Today’s Wonder of the Day was inspired by Aldin. Aldin Wonders, “How do you compost?” Thanks for WONDERing with us, Aldin!

What do you think of when you think of trash? A smelly, yucky garbage bin? A weekly chore? Litter that ruins the beauty of the world around you?

All those things can be true. But did you know that trash can also be useful? It’s true! Some types of trash can be turned into something your garden will love. About 30% of all garbage in the United States is food and yard waste. Landfills are full of coffee grounds, orange peels, egg shells, and much more.  Much of this waste could be turned into something very useful. 

Composting is a great way to recycle these types of waste. It’s a process that relies on microscopic organisms to break down organic materials. They turn these materials into new soil called compost.

You can think of composting as an example of the natural life cycle of organic things. They grow, die, and decay. Then, they become new soil that helps other things grow. Tiny microorganisms and earthworms speed this process along by feeding on some of the organic materials.

Composting is a natural process. However, you can help it along by making compost piles in your yard. You can also build or buy compost bins to use. To create the ideal conditions for composting, you’ll need organic waste, soil, water, and air.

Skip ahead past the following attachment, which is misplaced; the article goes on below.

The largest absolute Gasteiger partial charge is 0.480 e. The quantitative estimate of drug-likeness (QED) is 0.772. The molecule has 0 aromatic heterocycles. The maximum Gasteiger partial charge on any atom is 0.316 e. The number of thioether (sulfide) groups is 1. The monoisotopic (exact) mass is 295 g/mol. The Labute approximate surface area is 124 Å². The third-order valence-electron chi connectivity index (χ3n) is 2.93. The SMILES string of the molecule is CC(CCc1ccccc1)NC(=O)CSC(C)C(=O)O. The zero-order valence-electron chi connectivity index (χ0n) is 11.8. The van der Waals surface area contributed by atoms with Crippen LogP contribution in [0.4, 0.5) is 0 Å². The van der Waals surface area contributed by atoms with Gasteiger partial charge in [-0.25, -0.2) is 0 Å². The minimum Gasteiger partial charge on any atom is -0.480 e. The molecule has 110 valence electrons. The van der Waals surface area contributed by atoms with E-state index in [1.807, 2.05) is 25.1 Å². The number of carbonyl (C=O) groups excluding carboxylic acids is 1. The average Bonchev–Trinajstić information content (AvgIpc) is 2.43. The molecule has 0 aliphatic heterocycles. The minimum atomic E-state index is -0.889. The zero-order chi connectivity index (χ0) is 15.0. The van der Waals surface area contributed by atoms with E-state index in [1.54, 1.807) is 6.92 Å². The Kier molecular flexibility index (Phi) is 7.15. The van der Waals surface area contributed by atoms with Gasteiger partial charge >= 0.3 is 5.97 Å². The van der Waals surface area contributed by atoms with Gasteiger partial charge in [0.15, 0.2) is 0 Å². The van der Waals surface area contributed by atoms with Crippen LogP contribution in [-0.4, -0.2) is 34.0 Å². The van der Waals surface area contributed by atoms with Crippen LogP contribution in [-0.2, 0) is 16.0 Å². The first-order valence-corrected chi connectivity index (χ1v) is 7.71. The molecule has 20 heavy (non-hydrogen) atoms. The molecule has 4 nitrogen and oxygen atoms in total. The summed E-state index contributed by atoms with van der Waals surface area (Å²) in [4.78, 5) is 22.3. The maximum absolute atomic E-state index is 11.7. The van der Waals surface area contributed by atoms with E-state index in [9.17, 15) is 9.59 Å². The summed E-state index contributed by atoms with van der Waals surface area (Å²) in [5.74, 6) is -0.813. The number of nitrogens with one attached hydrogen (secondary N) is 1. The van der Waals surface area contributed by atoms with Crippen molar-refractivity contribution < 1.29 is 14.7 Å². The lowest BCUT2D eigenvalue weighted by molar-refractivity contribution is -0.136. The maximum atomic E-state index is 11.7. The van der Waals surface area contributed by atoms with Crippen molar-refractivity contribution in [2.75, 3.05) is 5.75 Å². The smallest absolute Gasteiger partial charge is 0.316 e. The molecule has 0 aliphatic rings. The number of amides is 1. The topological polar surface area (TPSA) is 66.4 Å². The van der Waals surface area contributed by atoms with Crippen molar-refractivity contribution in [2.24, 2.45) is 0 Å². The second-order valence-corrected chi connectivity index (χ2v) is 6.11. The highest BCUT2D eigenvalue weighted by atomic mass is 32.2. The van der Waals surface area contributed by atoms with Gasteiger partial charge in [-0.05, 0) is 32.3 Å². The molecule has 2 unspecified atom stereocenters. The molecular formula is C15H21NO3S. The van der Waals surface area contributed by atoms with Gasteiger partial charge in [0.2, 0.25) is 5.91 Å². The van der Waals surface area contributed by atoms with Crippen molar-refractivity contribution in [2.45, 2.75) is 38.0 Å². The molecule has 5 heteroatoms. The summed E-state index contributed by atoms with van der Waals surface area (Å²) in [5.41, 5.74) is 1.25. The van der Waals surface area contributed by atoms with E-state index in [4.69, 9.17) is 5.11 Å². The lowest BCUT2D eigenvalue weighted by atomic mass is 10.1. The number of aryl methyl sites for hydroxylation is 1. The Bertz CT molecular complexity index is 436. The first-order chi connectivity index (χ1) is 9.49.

The soil provides the microorganisms that will eat the organic waste. The air provides oxygen and the water helps to speed the process along. Organic waste can take many forms. This includes many things, from fruits coffee grounds. You can even compost things like leaves and grass clippings. Vegetables and egg shells are two more great things to add.

To start a compost pile, you need a mixture of both carbon and nitrogen. Carbon is found in organic materials like leaves, straw, and woody materials. Nitrogen can come from fruit and vegetable waste, grass clippings and coffee grounds. Healthy compost contains about one-quarter nitrogen and three-quarters carbon.

As microorganisms break down these materials, they release carbon dioxide and heat. A good compost pile will get quite warm. The pile’s temperature may even be as high as 100-150° F! 

It's important to keep the process active. To do so, turn and water the pile frequently. This allows needed oxygen to be circulated throughout the pile.

You can compost many things. However, some things do not belong in a compost pile. Meat and dairy products contain a lot of fat. This can cause your compost pile to smell bad. You should also avoid human and animal waste, since they can contain diseases and parasites.

Are you ready to start your own compost pile? Ask a friend or family member to help you find the perfect spot. Then add all the organic waste you can find. Before you know it, you’ll have compost to help grow flowers, vegetables, and anything else you plant!

Standards: NGSS.LS1.C, NGSS.LS2.A, NGSS.LS2.B, CCRA.L.3, CCRA.L.6, CCRA.R.1, CCRA.R.2, CCRA.R.4, CCRA.R.10, CCRA.W.4, CCRA.SL.1, CCRA.SL.2

Wonder What's Next?

Join us in Wonderopolis tomorrow for a look back at a dark time in world history!